Chapter 14 Answers

Review Question Answers:

  1. Most of the sediments on continental shelves originate from clastic sediments derived from erosion on the continents. The shelves on the eastern coast of North America are wider than those along the west coast because there has been relatively recent (Cenozoic) tectonic activity on the west coast, while the east coast has been passive for about 180 million years.
  2. Subduction zone trenches may be partly filled in areas where there is significant sediment input from rivers.
  3. From bottom to top, oceanic crust is composed of gabbro, sheeted mafic dykes, and pillow basalts. In most areas it is also covered with varying amounts of sea-floor sediments and sedimentary rocks.
  4. The oldest sea floor in the Indian Ocean is in the order of 150 Ma. There is oceanic crust of this age along the western margin of Africa, and adjacent to the northwestern part of Australia.
  5. Coarse terrigenous sediments accumulate mostly where major rivers enter the sea, but they are only washed a few kilometres out to sea (at most) because there isn’t enough river velocity left to move them farther. Some of those sediments are moved many kilometres farther out to sea during flows of turbidity currents. Clay, on the other hand, can stay in suspension for centuries, and during that time can be dispersed well out into the ocean.
  6. Carbonate sediments will accumulate on the sea floor wherever there is significant abundance of carbonate-shelled organisms near to surface, and where the ocean is shallower than the depth at which carbonate becomes soluble (the carbonate compensation depth). In these areas there is typically much more carbonate than clay present, so the sediments look carbonate-rich, even though there is clay there.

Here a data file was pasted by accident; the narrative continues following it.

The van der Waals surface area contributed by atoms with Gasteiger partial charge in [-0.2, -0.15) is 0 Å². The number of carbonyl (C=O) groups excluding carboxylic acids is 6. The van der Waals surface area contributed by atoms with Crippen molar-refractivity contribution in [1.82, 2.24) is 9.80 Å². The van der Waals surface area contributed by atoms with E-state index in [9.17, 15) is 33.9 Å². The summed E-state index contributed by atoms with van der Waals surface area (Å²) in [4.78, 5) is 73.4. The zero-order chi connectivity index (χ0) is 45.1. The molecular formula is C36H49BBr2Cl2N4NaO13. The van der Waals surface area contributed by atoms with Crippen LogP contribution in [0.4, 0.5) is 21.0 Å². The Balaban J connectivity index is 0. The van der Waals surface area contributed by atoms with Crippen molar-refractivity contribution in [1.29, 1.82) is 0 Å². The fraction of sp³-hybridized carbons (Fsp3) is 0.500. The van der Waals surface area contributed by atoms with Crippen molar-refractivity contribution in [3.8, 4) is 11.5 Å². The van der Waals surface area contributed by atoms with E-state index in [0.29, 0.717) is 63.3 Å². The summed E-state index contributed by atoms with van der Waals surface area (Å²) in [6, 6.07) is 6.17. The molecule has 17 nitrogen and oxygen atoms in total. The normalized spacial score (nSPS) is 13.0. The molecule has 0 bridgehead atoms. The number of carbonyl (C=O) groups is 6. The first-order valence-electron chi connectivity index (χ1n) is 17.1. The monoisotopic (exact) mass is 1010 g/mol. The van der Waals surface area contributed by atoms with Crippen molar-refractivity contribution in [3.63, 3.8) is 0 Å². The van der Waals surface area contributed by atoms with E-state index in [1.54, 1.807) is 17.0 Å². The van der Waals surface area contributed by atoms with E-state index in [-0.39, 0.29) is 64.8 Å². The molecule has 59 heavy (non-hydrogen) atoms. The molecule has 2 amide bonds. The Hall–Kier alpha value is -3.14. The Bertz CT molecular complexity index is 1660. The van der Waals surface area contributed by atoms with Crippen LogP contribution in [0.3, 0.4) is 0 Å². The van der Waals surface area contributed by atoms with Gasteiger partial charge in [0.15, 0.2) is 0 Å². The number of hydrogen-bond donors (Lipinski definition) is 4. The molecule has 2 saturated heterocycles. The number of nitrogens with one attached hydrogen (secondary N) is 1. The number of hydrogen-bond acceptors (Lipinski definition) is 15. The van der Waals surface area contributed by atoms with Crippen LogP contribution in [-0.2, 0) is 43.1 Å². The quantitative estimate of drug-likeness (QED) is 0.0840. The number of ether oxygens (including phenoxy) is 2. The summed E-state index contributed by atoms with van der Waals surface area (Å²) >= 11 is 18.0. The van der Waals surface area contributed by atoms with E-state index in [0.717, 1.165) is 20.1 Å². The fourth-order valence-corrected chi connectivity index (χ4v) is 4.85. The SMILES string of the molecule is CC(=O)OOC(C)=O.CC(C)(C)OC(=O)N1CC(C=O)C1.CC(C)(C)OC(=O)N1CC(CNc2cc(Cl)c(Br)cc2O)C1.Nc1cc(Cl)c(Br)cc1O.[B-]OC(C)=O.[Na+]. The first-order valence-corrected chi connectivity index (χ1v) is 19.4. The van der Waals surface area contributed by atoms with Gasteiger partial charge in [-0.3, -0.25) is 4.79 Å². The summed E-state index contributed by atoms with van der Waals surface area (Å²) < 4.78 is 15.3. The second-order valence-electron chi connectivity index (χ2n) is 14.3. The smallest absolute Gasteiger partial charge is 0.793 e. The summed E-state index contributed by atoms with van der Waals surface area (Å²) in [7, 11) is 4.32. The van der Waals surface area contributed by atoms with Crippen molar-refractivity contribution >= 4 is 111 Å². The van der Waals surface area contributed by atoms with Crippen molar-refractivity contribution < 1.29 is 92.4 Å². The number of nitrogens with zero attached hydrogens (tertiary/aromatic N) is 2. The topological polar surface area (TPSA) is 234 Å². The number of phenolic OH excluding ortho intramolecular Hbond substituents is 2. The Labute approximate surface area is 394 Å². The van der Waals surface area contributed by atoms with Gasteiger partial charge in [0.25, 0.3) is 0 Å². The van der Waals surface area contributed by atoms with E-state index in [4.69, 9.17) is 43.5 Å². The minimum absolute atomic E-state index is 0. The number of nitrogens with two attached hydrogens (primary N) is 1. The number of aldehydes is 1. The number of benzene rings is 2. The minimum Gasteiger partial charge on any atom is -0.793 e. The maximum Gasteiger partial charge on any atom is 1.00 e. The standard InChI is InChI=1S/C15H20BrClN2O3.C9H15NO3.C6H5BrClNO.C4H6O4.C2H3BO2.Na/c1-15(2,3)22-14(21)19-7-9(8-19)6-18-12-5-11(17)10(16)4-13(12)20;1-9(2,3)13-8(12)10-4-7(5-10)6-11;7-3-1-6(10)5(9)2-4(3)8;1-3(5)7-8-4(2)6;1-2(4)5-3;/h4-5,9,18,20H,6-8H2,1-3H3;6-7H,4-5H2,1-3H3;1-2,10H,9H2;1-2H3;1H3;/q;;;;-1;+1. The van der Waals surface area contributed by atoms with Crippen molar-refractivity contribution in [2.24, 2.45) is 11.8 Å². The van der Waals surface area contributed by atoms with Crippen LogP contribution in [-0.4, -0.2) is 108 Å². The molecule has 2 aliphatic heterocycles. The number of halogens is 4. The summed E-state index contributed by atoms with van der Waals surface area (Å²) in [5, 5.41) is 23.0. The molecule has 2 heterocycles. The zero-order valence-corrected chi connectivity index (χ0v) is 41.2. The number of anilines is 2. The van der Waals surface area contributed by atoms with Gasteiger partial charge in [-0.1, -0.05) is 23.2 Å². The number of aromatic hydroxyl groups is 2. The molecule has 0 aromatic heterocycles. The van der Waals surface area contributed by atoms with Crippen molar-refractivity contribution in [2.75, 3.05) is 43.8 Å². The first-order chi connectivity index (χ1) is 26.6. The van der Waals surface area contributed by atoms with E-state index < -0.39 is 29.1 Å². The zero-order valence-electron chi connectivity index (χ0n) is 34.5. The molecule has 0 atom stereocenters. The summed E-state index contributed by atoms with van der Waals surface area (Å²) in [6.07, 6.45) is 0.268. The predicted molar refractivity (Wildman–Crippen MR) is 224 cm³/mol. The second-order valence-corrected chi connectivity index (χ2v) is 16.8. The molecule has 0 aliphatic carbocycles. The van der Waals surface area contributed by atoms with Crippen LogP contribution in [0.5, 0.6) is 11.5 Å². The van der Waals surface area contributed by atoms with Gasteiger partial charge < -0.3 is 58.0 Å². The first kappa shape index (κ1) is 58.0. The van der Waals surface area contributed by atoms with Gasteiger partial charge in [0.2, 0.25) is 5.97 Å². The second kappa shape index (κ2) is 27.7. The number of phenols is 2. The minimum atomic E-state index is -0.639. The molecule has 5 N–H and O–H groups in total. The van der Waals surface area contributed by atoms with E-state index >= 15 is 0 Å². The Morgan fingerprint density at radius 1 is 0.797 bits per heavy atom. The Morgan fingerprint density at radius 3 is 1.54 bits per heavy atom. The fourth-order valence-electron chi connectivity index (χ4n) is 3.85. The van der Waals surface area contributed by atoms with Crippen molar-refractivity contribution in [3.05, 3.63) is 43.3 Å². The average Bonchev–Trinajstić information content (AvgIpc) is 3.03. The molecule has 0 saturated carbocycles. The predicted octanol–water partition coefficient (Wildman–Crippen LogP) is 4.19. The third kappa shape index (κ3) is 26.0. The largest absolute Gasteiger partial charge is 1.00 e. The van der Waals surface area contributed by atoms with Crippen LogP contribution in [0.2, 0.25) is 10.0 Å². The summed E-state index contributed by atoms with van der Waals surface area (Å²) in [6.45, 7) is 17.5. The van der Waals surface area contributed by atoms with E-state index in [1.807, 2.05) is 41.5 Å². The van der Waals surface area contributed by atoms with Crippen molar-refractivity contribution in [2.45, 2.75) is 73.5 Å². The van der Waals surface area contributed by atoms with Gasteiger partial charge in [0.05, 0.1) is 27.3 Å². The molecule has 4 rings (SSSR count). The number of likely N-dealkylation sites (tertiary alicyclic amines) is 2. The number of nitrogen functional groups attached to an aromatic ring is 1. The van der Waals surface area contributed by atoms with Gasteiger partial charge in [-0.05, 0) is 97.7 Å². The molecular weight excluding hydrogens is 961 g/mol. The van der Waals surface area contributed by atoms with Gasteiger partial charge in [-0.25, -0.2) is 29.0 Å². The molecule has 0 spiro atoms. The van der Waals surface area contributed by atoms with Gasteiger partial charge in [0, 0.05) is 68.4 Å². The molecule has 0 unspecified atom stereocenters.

7. Carbonate sediments are absent from the deepest parts of the oceans because carbonate minerals are soluble below about a 4,000 meter depth, so carbonate fragments that settle to that depth dissolve back into the water.
  8. The carbon in sea-floor methane hydrates is derived from the bacterial breakdown of organic matter at greater depth in the sediment pile.
  9. The tropical parts of the oceans are saltiest because the rate of evaporation is highest. The Mediterranean and Red Seas are saltier than the open ocean.
  10. Salty water is transported north by the Gulf Stream and gradually cools. As it cools it remains relatively salty and this cool salty is denser than either cold very fresh water or warm very salty water.
  11. The relatively dense water in the north Atlantic sinks to become North Atlantic Deep Water (NADW), and gradually moves back towards the south.
  12. The open-ocean currents have the effect of moderating Earth’s surface temperature because warm tropical water is moved toward the poles, and cold polar water is moved toward the tropics.

    Exercise Answers:

    Exercise 14.1 Visualizing sea-floor topography
    1. see map, below
    2. This is the area between the southern tip of South America (Cape Horn) and the Antarctic Peninsula. The body of water between the two is the Drake Passage.
    from NASA/CNES at:
    [Image from NASA/CNES at:]
    Exercise 14.2 The age of subducting crust
    1. The oldest is in the southeast and is greater than 8 Ma (see map below).
    2. The youngest is in the north and is close to 0 Ma.
    [Image by Steven Earle]
    Exercise 14.3 What type of sediment
      1. siliceous ooze or clay
      2. carbonate ooze
      3. siliceous ooze or clay
      4. coarse terrigenous or carbonate ooze
    [Image by Steven Earle]
    Exercise 14.4 Salt chuck

    No answer possible.

    Exercise 14.5 Understanding the Coriolis effect

    No answer possible.


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    “Physical Geology – 2nd Edition” by Steven Earle is licensed under CC BY 4.0 Adaptation: Renumbering, Remixing



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